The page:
Filtering Out Twitterfeed Tweets
Develop | Posted December 05, 2008

Taking a cue from Guy Kawasaki, I registered the Smart Bear blog RSS feed on twitterfeed. The title of each blog entry we post will now get automatically put into a tweet by twitterfeed, along with a very convenient tinyurl. So for example, twitterfeed created this tweet for this blog entry.

Awesome! Only one small problem. In the sidebar of this blog we display our 3 most recent tweets. It seems kind of wasteful to display the tweets from twitterfeed because those tweets are just references to our blog entries.

Jason asked the obvious question: can we filter the tweets? The answer is "yes," but a bit of custom HTML and JavaScript are required. This blog is hosted by Typepad, so you will have to adjust the instructions accordingly for other platforms, but the concept would be the same. Regardless of platform, the key requirement is that you must have access to the templates for your blog/web site. With Typepad, this means using their Advanced Templates feature.

The tweets widget we use comes from twitter and uses twitter's web services API. The key portion of the widget's HTML is this bit:

1 <script type="text/javascript" 
2         src="">
3 </script>
4 <script type="text/javascript"
5         src=";count=5">
6 </script>

The web service URL is and as you might suspect, it returns JSON. Two parameters are being passed: a string to use as a wrapper around the result and the number of tweets to return. The string wrapper is just the name of a JavaScript method, which means the end result is that the method gets invoked with the JSON return value from the web service as a parameter. The JavaScript method that is invoked is at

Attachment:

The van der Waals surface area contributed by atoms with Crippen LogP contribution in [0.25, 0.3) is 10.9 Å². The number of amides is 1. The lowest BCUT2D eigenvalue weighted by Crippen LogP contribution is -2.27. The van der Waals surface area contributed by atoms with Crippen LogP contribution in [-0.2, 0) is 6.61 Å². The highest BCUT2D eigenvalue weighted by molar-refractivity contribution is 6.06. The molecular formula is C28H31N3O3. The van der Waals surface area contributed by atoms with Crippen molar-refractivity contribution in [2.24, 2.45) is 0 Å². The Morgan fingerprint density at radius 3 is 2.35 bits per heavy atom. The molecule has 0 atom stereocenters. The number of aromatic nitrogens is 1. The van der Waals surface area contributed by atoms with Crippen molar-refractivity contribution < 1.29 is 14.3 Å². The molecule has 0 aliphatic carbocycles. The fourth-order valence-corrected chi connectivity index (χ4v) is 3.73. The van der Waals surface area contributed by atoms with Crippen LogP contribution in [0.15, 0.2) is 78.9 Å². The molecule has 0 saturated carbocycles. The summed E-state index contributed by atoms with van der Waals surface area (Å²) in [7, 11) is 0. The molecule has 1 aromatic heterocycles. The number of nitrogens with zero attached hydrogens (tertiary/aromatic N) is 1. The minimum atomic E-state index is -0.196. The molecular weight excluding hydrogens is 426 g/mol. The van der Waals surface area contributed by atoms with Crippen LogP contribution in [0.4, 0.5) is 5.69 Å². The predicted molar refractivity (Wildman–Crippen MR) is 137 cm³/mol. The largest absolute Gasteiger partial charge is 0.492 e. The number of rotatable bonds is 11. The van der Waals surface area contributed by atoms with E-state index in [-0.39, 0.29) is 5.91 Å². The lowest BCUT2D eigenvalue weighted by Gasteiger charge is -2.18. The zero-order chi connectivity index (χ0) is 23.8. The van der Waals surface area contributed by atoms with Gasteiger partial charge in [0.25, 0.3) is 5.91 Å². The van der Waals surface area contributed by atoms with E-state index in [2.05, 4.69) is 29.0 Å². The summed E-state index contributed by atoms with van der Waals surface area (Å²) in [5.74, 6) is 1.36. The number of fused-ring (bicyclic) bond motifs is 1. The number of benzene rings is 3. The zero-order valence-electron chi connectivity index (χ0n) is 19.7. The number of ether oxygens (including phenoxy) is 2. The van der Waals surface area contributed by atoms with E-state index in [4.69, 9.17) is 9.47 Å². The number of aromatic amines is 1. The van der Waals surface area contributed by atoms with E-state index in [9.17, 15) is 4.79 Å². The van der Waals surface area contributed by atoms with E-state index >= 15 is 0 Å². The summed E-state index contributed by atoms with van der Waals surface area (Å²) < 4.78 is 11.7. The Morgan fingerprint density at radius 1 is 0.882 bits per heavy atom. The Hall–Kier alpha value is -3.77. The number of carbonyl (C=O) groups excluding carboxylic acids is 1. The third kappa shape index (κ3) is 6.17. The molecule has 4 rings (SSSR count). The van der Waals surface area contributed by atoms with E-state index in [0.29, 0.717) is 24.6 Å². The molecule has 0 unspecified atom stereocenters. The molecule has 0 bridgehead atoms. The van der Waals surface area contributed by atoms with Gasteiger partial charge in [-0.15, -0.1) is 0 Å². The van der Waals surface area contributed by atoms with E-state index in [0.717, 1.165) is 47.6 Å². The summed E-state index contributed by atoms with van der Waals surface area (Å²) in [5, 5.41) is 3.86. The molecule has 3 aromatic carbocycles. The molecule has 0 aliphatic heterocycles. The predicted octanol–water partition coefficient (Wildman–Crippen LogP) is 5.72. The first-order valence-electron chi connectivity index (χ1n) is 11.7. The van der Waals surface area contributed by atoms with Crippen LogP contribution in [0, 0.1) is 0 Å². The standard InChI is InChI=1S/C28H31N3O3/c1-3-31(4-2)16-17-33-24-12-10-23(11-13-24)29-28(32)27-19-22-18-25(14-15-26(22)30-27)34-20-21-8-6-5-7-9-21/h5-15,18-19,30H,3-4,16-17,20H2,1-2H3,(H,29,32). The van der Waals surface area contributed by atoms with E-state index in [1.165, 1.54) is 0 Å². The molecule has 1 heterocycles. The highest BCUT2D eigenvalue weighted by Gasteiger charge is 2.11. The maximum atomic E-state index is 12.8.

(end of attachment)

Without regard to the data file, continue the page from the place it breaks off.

1 function twitterCallback2(D){
2     var B=D;var A="";var E="";
3     for(var C=0;C<B.length;C++){
4         E=B[C].user.screen_name;
5         A+=('<li class="module-list-item"><span>'+
6             B[C].text+
7             '</span> <a style="font-size:85%" href="'+
8             E+
9             "/statuses/"+
10             B[C].id+
11             '">'+relative_time(B[C].created_at)+
12             "</a></li>")
13     }
14     document.getElementById("twitter_update_list").innerHTML=A
15 }

The fix is simple. I created my own version of twitterCallback2 and placed it in the sidebar template HTML for the blog. The changes are highlighted:

function sbTwitterCallback(D){
    var B=D;var A="";var E="";var F=0;
    for(var C=0;C<B.length;C++){
        if (B[C].source.indexOf('twitterfeed') != -1) {

        A+=('<li class="module-list-item"><span>'+
            B[C].text+'</span> <a style="font-size:85%" href="'+
        if (F==3)


I changed the method name and I added a check that skips over a tweet if the source of the tweet was twitterfeed. I also had to add a check to break out of the loop after 3 non-twitterfeed tweets had been located, since the maximum number of tweets we want displayed on the blog is 3.

The change to the HTML is even simpler - wrap the JSON from the web service with the name of the new JavaScript method and request 10 tweets instead of 5; this means I am assuming that within our 10 most recent tweets, at least 3 of them did not come from twitterfeed. I could leave off the count=10 and have the web service return all of our tweets, but that seems like a performance problem waiting to happen.  The modified HTML is:

<script type="text/javascript" 
<script type="text/javascript"


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